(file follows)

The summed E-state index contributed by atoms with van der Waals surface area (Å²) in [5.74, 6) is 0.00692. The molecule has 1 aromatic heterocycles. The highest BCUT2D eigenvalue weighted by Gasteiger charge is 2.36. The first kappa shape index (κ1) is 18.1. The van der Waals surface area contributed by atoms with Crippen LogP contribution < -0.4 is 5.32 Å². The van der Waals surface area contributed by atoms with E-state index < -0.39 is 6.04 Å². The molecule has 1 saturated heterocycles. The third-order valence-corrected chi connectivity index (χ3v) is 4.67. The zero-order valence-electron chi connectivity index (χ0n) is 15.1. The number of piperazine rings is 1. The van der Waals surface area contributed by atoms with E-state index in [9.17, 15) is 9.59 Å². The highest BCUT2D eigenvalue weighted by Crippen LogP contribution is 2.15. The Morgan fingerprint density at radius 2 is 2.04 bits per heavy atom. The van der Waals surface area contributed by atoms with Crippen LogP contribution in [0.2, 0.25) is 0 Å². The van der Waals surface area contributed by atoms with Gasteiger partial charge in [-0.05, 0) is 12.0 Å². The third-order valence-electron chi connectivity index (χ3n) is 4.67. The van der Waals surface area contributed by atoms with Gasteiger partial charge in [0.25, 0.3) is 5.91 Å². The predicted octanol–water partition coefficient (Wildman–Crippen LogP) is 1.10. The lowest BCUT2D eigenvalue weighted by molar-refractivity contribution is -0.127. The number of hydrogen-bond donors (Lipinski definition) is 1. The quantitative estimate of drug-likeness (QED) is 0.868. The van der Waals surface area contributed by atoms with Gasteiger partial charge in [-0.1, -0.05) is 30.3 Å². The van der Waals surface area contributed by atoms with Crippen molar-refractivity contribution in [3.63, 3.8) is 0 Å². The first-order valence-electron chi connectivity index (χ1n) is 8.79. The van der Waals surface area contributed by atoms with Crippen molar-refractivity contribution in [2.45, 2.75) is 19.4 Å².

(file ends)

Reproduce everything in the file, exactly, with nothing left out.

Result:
The summed E-state index contributed by atoms with van der Waals surface area (Å²) in [5.74, 6) is 0.00692. The molecule has 1 aromatic heterocycles. The highest BCUT2D eigenvalue weighted by Gasteiger charge is 2.36. The first kappa shape index (κ1) is 18.1. The van der Waals surface area contributed by atoms with Crippen LogP contribution < -0.4 is 5.32 Å². The van der Waals surface area contributed by atoms with E-state index < -0.39 is 6.04 Å². The molecule has 1 saturated heterocycles. The third-order valence-corrected chi connectivity index (χ3v) is 4.67. The zero-order valence-electron chi connectivity index (χ0n) is 15.1. The number of piperazine rings is 1. The van der Waals surface area contributed by atoms with E-state index in [9.17, 15) is 9.59 Å². The highest BCUT2D eigenvalue weighted by Crippen LogP contribution is 2.15. The Morgan fingerprint density at radius 2 is 2.04 bits per heavy atom. The van der Waals surface area contributed by atoms with Crippen LogP contribution in [0.2, 0.25) is 0 Å². The van der Waals surface area contributed by atoms with Gasteiger partial charge in [-0.05, 0) is 12.0 Å². The third-order valence-electron chi connectivity index (χ3n) is 4.67. The van der Waals surface area contributed by atoms with Gasteiger partial charge in [0.25, 0.3) is 5.91 Å². The predicted octanol–water partition coefficient (Wildman–Crippen LogP) is 1.10. The lowest BCUT2D eigenvalue weighted by molar-refractivity contribution is -0.127. The number of hydrogen-bond donors (Lipinski definition) is 1. The quantitative estimate of drug-likeness (QED) is 0.868. The van der Waals surface area contributed by atoms with Gasteiger partial charge in [-0.1, -0.05) is 30.3 Å². The van der Waals surface area contributed by atoms with Crippen molar-refractivity contribution in [3.63, 3.8) is 0 Å². The first-order valence-electron chi connectivity index (χ1n) is 8.79. The van der Waals surface area contributed by atoms with Crippen molar-refractivity contribution in [2.45, 2.75) is 19.4 Å².